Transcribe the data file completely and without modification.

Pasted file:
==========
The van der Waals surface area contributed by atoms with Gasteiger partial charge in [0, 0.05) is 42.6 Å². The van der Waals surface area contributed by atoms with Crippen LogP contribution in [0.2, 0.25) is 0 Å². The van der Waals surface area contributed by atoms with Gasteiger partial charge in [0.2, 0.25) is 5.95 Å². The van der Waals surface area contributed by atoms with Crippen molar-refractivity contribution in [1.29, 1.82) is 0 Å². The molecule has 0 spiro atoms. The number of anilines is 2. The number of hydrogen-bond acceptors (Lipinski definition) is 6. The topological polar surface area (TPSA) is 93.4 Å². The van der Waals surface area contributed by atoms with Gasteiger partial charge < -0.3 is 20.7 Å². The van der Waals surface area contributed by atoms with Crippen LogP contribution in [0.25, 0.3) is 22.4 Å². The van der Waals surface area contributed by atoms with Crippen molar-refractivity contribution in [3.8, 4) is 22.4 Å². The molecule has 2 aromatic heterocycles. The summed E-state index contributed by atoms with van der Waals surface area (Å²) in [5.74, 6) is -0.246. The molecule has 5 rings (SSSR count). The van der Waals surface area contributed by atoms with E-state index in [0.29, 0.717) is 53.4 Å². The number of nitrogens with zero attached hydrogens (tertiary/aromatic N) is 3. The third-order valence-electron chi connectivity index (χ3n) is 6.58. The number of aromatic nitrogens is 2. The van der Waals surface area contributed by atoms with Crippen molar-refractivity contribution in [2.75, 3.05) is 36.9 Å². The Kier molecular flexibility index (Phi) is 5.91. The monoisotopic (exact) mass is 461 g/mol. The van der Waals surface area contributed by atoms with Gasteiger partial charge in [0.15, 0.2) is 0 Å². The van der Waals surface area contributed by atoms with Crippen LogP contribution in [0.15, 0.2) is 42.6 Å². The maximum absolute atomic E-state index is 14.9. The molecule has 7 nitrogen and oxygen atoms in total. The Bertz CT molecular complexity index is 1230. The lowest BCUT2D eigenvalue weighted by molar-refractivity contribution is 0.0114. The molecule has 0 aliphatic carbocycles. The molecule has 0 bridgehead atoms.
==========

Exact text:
The van der Waals surface area contributed by atoms with Gasteiger partial charge in [0, 0.05) is 42.6 Å². The van der Waals surface area contributed by atoms with Crippen LogP contribution in [0.2, 0.25) is 0 Å². The van der Waals surface area contributed by atoms with Gasteiger partial charge in [0.2, 0.25) is 5.95 Å². The van der Waals surface area contributed by atoms with Crippen molar-refractivity contribution in [1.29, 1.82) is 0 Å². The molecule has 0 spiro atoms. The number of anilines is 2. The number of hydrogen-bond acceptors (Lipinski definition) is 6. The topological polar surface area (TPSA) is 93.4 Å². The van der Waals surface area contributed by atoms with Gasteiger partial charge < -0.3 is 20.7 Å². The van der Waals surface area contributed by atoms with Crippen LogP contribution in [0.25, 0.3) is 22.4 Å². The van der Waals surface area contributed by atoms with Crippen molar-refractivity contribution in [3.8, 4) is 22.4 Å². The molecule has 2 aromatic heterocycles. The summed E-state index contributed by atoms with van der Waals surface area (Å²) in [5.74, 6) is -0.246. The molecule has 5 rings (SSSR count). The van der Waals surface area contributed by atoms with E-state index in [0.29, 0.717) is 53.4 Å². The number of nitrogens with zero attached hydrogens (tertiary/aromatic N) is 3. The third-order valence-electron chi connectivity index (χ3n) is 6.58. The number of aromatic nitrogens is 2. The van der Waals surface area contributed by atoms with Crippen molar-refractivity contribution in [2.75, 3.05) is 36.9 Å². The Kier molecular flexibility index (Phi) is 5.91. The monoisotopic (exact) mass is 461 g/mol. The van der Waals surface area contributed by atoms with Gasteiger partial charge in [0.15, 0.2) is 0 Å². The van der Waals surface area contributed by atoms with Crippen LogP contribution in [0.15, 0.2) is 42.6 Å². The maximum absolute atomic E-state index is 14.9. The molecule has 7 nitrogen and oxygen atoms in total. The Bertz CT molecular complexity index is 1230. The lowest BCUT2D eigenvalue weighted by molar-refractivity contribution is 0.0114. The molecule has 0 aliphatic carbocycles. The molecule has 0 bridgehead atoms.